Ken Bova
Homegrown Color
One reason the color in Medieval manuscript illumination is so rich and lustrous is that it is actually made from ground and powdered semiprecious stones. Thin layers of a gemstone pigment were applied multiple times to build a deep saturated color whose durability lasts for centuries. Along with gilding in 23k gold, this workshop will introduce the process of creating and using mineral pigments from a variety of gemstones and other substances and explore their application as a potential new coloring material in jewelry work.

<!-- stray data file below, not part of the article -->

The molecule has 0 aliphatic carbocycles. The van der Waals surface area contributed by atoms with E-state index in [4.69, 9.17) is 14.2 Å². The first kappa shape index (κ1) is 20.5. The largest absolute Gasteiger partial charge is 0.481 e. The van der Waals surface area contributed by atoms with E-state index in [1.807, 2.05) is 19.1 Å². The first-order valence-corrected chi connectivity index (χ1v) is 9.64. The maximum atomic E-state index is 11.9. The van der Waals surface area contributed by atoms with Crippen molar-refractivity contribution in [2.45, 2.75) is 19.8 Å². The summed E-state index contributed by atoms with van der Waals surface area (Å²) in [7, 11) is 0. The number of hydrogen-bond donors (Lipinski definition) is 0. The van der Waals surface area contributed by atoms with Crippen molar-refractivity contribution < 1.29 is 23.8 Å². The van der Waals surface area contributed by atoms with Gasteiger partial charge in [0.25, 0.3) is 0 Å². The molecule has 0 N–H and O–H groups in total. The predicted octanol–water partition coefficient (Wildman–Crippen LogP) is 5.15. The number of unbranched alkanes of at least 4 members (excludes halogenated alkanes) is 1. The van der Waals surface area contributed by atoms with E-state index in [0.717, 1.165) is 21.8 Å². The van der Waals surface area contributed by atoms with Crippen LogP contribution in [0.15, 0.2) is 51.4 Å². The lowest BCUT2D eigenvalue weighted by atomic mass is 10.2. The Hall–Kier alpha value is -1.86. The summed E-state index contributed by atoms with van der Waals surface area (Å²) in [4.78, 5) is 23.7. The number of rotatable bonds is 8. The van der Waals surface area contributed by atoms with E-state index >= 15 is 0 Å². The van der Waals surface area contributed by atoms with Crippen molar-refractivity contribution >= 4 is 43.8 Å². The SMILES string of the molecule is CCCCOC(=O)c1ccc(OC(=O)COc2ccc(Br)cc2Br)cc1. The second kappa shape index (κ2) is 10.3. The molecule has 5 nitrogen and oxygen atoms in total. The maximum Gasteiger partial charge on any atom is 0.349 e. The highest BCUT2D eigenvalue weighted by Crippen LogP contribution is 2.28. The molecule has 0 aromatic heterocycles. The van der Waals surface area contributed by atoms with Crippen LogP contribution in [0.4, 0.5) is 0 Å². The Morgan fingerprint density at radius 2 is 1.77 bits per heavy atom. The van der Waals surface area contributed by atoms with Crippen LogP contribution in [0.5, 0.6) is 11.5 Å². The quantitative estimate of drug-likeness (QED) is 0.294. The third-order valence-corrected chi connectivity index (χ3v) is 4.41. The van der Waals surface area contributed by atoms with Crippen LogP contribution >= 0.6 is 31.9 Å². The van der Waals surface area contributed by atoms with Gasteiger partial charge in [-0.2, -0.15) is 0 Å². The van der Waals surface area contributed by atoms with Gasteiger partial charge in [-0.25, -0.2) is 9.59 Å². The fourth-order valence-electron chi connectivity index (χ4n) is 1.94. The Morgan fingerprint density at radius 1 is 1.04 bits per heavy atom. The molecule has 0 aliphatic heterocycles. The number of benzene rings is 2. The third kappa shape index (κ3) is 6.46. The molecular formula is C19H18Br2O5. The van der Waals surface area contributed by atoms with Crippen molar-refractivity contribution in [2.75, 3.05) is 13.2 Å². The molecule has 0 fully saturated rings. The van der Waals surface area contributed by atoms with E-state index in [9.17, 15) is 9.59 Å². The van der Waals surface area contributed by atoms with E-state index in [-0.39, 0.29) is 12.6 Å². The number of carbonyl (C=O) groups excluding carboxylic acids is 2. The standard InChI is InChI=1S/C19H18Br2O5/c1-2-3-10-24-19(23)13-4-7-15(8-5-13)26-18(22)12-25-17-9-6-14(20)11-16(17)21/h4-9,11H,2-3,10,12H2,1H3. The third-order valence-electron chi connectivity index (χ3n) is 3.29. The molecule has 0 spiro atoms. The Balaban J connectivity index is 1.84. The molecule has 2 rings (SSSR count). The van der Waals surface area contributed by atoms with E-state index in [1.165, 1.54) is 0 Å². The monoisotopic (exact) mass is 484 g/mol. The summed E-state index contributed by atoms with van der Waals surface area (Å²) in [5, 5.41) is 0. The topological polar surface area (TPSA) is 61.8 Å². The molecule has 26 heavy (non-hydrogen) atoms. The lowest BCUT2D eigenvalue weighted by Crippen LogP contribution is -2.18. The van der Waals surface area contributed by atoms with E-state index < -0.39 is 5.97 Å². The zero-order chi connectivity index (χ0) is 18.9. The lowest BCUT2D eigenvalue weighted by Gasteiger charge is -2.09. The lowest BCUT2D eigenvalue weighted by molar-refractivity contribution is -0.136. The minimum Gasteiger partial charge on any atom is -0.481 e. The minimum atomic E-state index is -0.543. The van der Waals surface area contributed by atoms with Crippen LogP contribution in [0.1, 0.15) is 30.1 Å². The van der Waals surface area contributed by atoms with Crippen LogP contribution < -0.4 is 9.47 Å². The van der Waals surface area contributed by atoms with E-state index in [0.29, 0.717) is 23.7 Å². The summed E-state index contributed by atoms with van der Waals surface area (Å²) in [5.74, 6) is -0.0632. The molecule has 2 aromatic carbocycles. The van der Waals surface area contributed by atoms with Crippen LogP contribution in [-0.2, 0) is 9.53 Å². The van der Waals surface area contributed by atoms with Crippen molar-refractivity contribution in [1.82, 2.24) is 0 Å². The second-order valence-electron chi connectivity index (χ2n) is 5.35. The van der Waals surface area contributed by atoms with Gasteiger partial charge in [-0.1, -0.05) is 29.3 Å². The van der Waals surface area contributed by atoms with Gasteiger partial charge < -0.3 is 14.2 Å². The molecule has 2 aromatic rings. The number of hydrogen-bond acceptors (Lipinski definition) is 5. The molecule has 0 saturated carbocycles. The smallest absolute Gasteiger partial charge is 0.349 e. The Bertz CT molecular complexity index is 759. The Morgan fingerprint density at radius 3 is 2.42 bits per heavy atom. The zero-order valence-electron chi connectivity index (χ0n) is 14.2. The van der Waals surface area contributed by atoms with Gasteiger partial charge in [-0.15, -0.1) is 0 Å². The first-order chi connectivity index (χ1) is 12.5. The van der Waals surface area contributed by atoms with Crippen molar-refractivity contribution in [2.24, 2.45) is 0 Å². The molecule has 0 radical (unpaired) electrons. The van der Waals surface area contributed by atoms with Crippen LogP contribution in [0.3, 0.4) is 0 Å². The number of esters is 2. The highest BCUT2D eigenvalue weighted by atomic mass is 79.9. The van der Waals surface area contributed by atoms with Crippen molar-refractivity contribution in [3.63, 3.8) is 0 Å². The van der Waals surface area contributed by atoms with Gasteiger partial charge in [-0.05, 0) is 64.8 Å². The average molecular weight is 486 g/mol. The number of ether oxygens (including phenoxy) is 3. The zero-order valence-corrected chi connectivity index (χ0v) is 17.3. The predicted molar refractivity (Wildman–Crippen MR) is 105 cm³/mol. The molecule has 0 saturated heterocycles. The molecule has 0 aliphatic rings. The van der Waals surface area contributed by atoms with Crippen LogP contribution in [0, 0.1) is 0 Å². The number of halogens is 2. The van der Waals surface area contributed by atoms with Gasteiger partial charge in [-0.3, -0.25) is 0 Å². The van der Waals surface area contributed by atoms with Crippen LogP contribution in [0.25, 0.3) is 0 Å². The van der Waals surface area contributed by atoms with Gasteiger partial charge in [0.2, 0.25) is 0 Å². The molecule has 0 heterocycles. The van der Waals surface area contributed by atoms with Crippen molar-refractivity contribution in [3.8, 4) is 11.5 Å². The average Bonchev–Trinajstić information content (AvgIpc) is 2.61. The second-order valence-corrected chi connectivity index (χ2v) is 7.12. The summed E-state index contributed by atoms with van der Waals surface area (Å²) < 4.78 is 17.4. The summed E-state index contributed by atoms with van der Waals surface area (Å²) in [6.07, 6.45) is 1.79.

Using a recipe for a binding medium handed down from the Middle Ages for generations we’ll learn how to grind, sift, mix, and apply pure gemstone as a liquid paint. Hard rock lapis lazuli, malachite, turquoise, corals, azurite, ochers, and less noble materials such as brick and rust will be transformed into soft and luminous pigment.

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